That's why our justice system must hold BP and other polluters fully responsible under the law for the worst offshore oil disaster in history. How much could BP end up paying? BP is liable for up to $17.6 billion in penalties under the Clean Water Act if it is found grossly negligent. (And if this isn't gross negligence, it's hard to imagine what is.) Add to that figure the potential for tens of billions more in fines under the Oil Pollution Act.

This much is clear: The rules were put in place to deter and, if needed, to penalize the offenders. The Deepwater Horizon was the kind of disaster that was envisioned when the full force of these penalties was contemplated. Those penalties -- and nothing short -- are the fair outcome.

It wasn't surprising to see BP's stock rise when it agreed to an unprecedented $4.5 billion in criminal fines. The market was saying, in essence: Guys, it could have been a lot worse.

BP claims it now leads the way on safety

So we know that some amount of penalties -- a staggering amount by normal standards -- has already been "priced in" to BP's value. So, this isn't about whether BP will continue to be an ATM for shareholders. It will be. And we're not saying that there shouldn't be drilling in the Gulf Coast. We're saying that even megacorporations need to play by the rules.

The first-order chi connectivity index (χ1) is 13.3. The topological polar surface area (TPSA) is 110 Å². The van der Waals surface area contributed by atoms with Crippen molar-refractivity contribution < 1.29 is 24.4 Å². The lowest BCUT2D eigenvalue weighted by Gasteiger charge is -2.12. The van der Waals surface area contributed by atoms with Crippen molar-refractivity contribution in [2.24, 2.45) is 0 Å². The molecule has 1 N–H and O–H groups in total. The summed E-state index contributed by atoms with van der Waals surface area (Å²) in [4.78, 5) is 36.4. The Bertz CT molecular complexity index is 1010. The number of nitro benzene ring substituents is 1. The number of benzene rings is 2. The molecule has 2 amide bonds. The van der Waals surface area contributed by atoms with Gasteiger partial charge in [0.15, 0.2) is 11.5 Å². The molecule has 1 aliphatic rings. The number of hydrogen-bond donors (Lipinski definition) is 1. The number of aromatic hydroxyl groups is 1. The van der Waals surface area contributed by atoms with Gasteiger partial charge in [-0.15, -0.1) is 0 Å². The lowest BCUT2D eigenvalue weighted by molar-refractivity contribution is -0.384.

Families 'pleased' with BP settlement
Transocean to pay $1.4B in fines

If Justice Department lawyers agree to a weak settlement, the burden of rebuilding from this disaster will be transferred from a foreign corporation to American taxpayers. Worse, it will send a message to polluters that we don't take seriously our air, water, wildlife, communities or economic health.

What's the difference between a $15 billion settlement and a $35 billion dollar judgment? The ability to rebuild the Louisiana wetlands -- America's delta-- for generations to come. A healthy, productive Gulf Coast where people and wildlife thrive. The principle that if you break it, you buy it.

Families of killed rig workers react to BP settlement

Under the terms of the RESTORE Act -- passed last year with historic bipartisan support -- 80% of Clean Water Act civil penalties will go back to restore the environment and economies of the Gulf Coast states. That's right and fair. We don't love how the states want to spend every dollar. But this is what a grand political bargain looks like, in case we've forgotten.

Two weeks ago, we and our partners hand-delivered more than 133,000 petitions to the Department of Justice, calling for full and complete accountability under the law for BP and its partners. The point of the petitions was pretty straightforward: These rules matter to Americans, and everyone needs to play and -- in this case -- pay fully.